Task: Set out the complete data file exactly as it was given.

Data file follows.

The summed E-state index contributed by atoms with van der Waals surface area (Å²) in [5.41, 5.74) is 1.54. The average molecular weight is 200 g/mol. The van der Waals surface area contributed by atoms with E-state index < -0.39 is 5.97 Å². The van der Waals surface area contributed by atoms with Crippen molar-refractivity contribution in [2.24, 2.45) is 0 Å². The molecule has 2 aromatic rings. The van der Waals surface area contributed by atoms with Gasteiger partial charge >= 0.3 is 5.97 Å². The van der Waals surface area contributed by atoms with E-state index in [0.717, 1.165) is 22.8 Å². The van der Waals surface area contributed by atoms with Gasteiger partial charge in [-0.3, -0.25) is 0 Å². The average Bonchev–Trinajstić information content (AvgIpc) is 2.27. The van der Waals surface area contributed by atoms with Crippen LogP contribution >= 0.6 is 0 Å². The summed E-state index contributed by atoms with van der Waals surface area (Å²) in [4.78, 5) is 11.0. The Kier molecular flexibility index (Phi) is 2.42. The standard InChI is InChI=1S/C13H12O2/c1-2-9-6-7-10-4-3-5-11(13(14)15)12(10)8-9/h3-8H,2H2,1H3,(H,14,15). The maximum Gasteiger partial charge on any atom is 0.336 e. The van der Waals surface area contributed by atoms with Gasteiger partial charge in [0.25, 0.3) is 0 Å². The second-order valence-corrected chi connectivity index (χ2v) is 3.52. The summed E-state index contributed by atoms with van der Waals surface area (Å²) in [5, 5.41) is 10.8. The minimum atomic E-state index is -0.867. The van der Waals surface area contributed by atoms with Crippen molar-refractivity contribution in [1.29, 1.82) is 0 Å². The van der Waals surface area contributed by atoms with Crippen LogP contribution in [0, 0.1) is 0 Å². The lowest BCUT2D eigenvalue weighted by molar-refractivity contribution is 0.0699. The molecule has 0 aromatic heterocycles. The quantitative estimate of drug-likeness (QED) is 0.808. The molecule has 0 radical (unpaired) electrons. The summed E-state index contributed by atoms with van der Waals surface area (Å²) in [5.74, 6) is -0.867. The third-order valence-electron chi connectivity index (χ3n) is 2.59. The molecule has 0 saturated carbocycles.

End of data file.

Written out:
The summed E-state index contributed by atoms with van der Waals surface area (Å²) in [5.41, 5.74) is 1.54. The average molecular weight is 200 g/mol. The van der Waals surface area contributed by atoms with E-state index < -0.39 is 5.97 Å². The van der Waals surface area contributed by atoms with Crippen molar-refractivity contribution in [2.24, 2.45) is 0 Å². The molecule has 2 aromatic rings. The van der Waals surface area contributed by atoms with Gasteiger partial charge >= 0.3 is 5.97 Å². The van der Waals surface area contributed by atoms with E-state index in [0.717, 1.165) is 22.8 Å². The van der Waals surface area contributed by atoms with Gasteiger partial charge in [-0.3, -0.25) is 0 Å². The average Bonchev–Trinajstić information content (AvgIpc) is 2.27. The van der Waals surface area contributed by atoms with Crippen LogP contribution >= 0.6 is 0 Å². The summed E-state index contributed by atoms with van der Waals surface area (Å²) in [4.78, 5) is 11.0. The Kier molecular flexibility index (Phi) is 2.42. The standard InChI is InChI=1S/C13H12O2/c1-2-9-6-7-10-4-3-5-11(13(14)15)12(10)8-9/h3-8H,2H2,1H3,(H,14,15). The maximum Gasteiger partial charge on any atom is 0.336 e. The van der Waals surface area contributed by atoms with Gasteiger partial charge in [0.25, 0.3) is 0 Å². The second-order valence-corrected chi connectivity index (χ2v) is 3.52. The summed E-state index contributed by atoms with van der Waals surface area (Å²) in [5, 5.41) is 10.8. The minimum atomic E-state index is -0.867. The van der Waals surface area contributed by atoms with Crippen molar-refractivity contribution in [1.29, 1.82) is 0 Å². The van der Waals surface area contributed by atoms with Crippen LogP contribution in [0, 0.1) is 0 Å². The lowest BCUT2D eigenvalue weighted by molar-refractivity contribution is 0.0699. The molecule has 0 aromatic heterocycles. The quantitative estimate of drug-likeness (QED) is 0.808. The molecule has 0 radical (unpaired) electrons. The summed E-state index contributed by atoms with van der Waals surface area (Å²) in [5.74, 6) is -0.867. The third-order valence-electron chi connectivity index (χ3n) is 2.59. The molecule has 0 saturated carbocycles.